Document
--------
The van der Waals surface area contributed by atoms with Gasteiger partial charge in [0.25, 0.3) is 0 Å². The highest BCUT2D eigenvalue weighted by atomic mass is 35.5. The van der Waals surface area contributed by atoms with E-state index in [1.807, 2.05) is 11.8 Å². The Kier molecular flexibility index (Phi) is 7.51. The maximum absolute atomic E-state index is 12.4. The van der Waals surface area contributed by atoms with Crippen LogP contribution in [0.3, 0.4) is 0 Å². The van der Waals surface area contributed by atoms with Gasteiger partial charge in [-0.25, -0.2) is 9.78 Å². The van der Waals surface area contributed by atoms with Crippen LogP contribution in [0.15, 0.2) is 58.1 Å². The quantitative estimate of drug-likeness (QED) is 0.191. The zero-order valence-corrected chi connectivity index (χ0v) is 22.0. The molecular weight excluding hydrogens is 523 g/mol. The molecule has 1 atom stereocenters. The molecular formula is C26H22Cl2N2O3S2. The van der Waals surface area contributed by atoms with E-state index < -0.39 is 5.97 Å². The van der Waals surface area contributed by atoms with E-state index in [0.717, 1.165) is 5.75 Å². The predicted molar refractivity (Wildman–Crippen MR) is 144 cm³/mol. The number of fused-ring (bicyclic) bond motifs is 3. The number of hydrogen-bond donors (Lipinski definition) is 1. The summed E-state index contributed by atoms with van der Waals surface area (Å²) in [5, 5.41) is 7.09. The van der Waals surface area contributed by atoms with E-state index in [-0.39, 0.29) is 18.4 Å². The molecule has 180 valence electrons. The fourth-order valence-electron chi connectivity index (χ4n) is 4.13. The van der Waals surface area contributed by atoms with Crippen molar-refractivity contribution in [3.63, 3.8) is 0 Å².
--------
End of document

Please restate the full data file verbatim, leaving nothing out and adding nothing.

The van der Waals surface area contributed by atoms with Gasteiger partial charge in [0.25, 0.3) is 0 Å². The highest BCUT2D eigenvalue weighted by atomic mass is 35.5. The van der Waals surface area contributed by atoms with E-state index in [1.807, 2.05) is 11.8 Å². The Kier molecular flexibility index (Phi) is 7.51. The maximum absolute atomic E-state index is 12.4. The van der Waals surface area contributed by atoms with Crippen LogP contribution in [0.3, 0.4) is 0 Å². The van der Waals surface area contributed by atoms with Gasteiger partial charge in [-0.25, -0.2) is 9.78 Å². The van der Waals surface area contributed by atoms with Crippen LogP contribution in [0.15, 0.2) is 58.1 Å². The quantitative estimate of drug-likeness (QED) is 0.191. The zero-order valence-corrected chi connectivity index (χ0v) is 22.0. The molecular weight excluding hydrogens is 523 g/mol. The molecule has 1 atom stereocenters. The molecular formula is C26H22Cl2N2O3S2. The van der Waals surface area contributed by atoms with E-state index < -0.39 is 5.97 Å². The van der Waals surface area contributed by atoms with E-state index in [0.717, 1.165) is 5.75 Å². The predicted molar refractivity (Wildman–Crippen MR) is 144 cm³/mol. The number of fused-ring (bicyclic) bond motifs is 3. The number of hydrogen-bond donors (Lipinski definition) is 1. The summed E-state index contributed by atoms with van der Waals surface area (Å²) in [5, 5.41) is 7.09. The van der Waals surface area contributed by atoms with E-state index in [-0.39, 0.29) is 18.4 Å². The molecule has 180 valence electrons. The fourth-order valence-electron chi connectivity index (χ4n) is 4.13. The van der Waals surface area contributed by atoms with Crippen molar-refractivity contribution in [3.63, 3.8) is 0 Å².